jueves, 16 de agosto de 2012

Consumer Updates > Is Post-Surgery Codeine a Risk for Kids?

Consumer Updates > Is Post-Surgery Codeine a Risk for Kids?

FDA, U.S. Food and Drug Administration

Is Post-Surgery Codeine a Risk for Kids?

On This Page:
Children are often prescribed codeine for pain relief after surgery to remove their tonsils or adenoids to treat sleep apnea, a condition in which breathing problems make it hard for them to sleep soundly.
However, some children may be at risk of developing serious side effects, or even dying, after being given codeine in amounts that are within the recommended dose range.
The Food and Drug Administration (FDA) has reviewed recent reports in medical literature4 disclaimer icon 5of three deaths and one life-threatening case in children who took codeine for pain relief after surgery to remove their tonsils or adenoids to treat sleep apnea. The agency is warning the public that this danger exists for some children whose livers convert codeine to morphine in higher than normal amounts.
FDA wants parents and caregivers to be aware of the warning signs that could indicate their child is having trouble breathing because of this higher morphine level.
The agency is trying to determine if there have been other cases of accidental overdose or death in children taking codeine, and if there have been incidents like this when children have taken codeine after other kinds of surgical procedures, says Bob Rappaport, M.D., director of the Division of Anesthesia, Analgesia and Addiction Products (DAAAP) in FDA’s Center for Drug Evaluation and Research.

The Problem

Codeine is an opioid pain reliever—a narcotic medication—used to treat mild to moderate pain. It is also used to reduce coughing, usually in combination with other medications. Codeine is available by prescription either alone or in combination with acetaminophen or aspirin, and in some cough and cold medications.
Codeine is converted to morphine in the liver by an enzyme. Some people have genetic variations that make this enzyme over-active, causing codeine to be converted to morphine faster and more completely than in other people. These “ultra-rapid metabolizers” are more likely to have higher than normal amounts of morphine in their blood after taking codeine. High levels of morphine can result in breathing difficulty, which may be fatal.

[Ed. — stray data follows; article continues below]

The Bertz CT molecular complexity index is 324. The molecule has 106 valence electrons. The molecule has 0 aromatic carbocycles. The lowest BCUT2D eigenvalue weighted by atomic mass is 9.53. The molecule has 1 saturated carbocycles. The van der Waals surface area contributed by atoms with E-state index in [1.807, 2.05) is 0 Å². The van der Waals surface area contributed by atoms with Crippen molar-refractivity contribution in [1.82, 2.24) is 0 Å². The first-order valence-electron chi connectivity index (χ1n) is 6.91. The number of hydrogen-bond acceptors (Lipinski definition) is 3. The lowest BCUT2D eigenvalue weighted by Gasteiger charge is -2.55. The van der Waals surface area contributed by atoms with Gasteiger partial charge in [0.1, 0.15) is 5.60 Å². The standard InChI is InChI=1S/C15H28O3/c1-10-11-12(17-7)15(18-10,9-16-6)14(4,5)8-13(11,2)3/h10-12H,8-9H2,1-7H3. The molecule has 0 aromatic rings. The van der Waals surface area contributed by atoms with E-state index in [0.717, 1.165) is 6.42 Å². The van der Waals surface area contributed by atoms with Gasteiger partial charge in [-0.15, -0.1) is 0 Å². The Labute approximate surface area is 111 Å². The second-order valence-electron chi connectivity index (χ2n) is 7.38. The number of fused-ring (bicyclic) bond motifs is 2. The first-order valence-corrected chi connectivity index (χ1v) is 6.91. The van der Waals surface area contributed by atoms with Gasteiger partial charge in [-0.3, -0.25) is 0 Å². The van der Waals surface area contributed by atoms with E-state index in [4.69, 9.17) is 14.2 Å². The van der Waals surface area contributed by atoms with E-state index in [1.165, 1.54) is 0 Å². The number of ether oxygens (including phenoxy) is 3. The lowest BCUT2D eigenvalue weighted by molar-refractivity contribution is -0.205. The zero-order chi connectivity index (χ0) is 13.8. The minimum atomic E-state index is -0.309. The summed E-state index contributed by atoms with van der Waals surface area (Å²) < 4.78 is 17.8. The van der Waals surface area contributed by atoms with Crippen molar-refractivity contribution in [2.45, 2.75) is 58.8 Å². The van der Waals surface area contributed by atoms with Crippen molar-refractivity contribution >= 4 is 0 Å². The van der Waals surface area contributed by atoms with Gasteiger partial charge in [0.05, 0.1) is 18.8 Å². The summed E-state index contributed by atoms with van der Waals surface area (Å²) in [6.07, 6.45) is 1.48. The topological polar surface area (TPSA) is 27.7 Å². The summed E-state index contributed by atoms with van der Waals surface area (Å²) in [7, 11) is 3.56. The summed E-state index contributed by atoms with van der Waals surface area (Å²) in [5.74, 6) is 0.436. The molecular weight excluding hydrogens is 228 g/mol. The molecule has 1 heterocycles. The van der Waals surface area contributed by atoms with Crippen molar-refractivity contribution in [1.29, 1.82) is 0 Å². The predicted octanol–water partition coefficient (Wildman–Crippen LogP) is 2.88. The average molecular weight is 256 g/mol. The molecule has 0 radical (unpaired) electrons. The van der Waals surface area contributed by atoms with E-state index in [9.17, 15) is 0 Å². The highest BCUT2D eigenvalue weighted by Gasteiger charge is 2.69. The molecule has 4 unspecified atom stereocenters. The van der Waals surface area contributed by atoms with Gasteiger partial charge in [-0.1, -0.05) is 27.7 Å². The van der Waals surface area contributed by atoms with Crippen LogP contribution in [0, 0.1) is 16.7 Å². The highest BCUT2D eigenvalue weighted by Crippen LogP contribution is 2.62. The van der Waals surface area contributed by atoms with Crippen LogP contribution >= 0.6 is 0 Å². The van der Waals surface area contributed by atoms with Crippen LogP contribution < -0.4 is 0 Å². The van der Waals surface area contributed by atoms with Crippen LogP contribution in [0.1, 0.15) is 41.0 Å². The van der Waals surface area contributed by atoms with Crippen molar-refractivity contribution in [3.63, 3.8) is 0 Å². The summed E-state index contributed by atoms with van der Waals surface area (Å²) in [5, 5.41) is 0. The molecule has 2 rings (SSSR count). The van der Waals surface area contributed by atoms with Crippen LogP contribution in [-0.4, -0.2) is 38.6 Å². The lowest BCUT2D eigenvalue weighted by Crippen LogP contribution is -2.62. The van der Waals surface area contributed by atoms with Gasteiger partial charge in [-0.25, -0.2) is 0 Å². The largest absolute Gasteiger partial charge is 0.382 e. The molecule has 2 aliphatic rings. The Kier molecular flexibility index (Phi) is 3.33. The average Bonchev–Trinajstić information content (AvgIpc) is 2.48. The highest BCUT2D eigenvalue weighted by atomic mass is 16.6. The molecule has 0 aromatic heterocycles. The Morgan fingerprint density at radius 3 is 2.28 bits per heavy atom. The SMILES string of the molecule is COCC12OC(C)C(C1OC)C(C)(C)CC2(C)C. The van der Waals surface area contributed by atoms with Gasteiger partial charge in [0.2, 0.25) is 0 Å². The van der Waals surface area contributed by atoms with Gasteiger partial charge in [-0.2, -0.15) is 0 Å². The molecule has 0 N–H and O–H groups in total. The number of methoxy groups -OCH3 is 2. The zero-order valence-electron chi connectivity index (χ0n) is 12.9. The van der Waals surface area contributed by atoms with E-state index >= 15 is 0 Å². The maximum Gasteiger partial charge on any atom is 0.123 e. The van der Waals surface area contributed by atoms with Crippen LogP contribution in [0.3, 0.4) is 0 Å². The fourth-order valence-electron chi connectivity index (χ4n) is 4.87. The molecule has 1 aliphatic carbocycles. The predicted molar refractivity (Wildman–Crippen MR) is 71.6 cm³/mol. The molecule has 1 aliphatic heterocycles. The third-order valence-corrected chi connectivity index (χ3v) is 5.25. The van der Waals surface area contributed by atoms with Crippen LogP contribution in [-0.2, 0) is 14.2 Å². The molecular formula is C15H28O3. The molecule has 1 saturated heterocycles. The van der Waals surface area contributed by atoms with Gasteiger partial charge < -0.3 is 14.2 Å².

From one to seven in every 100 people are “ultra-rapid metabolizers,” but they are more common among some ethnic groups. Twenty-nine percent of North African and Ethiopian populations are “ultra-rapid metabolizers,” with about 6 percent of African American, Caucasian and Greek populations also affected.
The only way to know if someone is an ultra-rapid metabolizer is to do a genetic test. There are FDA-cleared tests to check for ultra-rapid metabolism.
The cases occurred in children who showed evidence of being ultra-rapid metabolizers. The children ranged in age from 2 to 5 years old. All of the children received doses of codeine that were within the typical dose range, meaning that they were not given extra amounts of the medication.
In these cases, the signs of morphine overdose developed within one to two days after the children started taking codeine.

Signs of Trouble

FDA warns that when prescribed to treat pain after surgery, codeine should not be given on a schedule, but only when the child needs relief from pain. Children should never receive more than six doses in a day.
Parents and caregivers should watch their children closely after surgery, and after they have returned home, for signs of a morphine overdose.
There are a number of symptoms to watch for, says Rappaport. If your child shows these signs, stop giving the codeine and seek medical attention immediately by taking your child to the emergency room or calling 911:
  • Unusual sleepiness, such as being difficult to wake up
  • Disorientation or confusion
  • Labored or noisy breathing, such as breathing shallowly with a “sighing” pattern of breathing or deep breaths separated by abnormally long pauses
  • Blueness on the lips or around the mouth

“The most important thing is that caregivers should tell the 911 operator or emergency department staff that their child has been taking codeine and is having breathing problems,” Rappaport says.
Talk to your child’s health care professional if you have any questions or concerns about codeine. Health care professionals are being advised by FDA to prescribe the lowest effective dose for the shortest period of time when prescribing drugs that contain codeine.
If your child experiences any side effects from codeine, report them to the FDA MedWatch program.
FDA will update consumers about this issue when more information is available.
August 15, 2012

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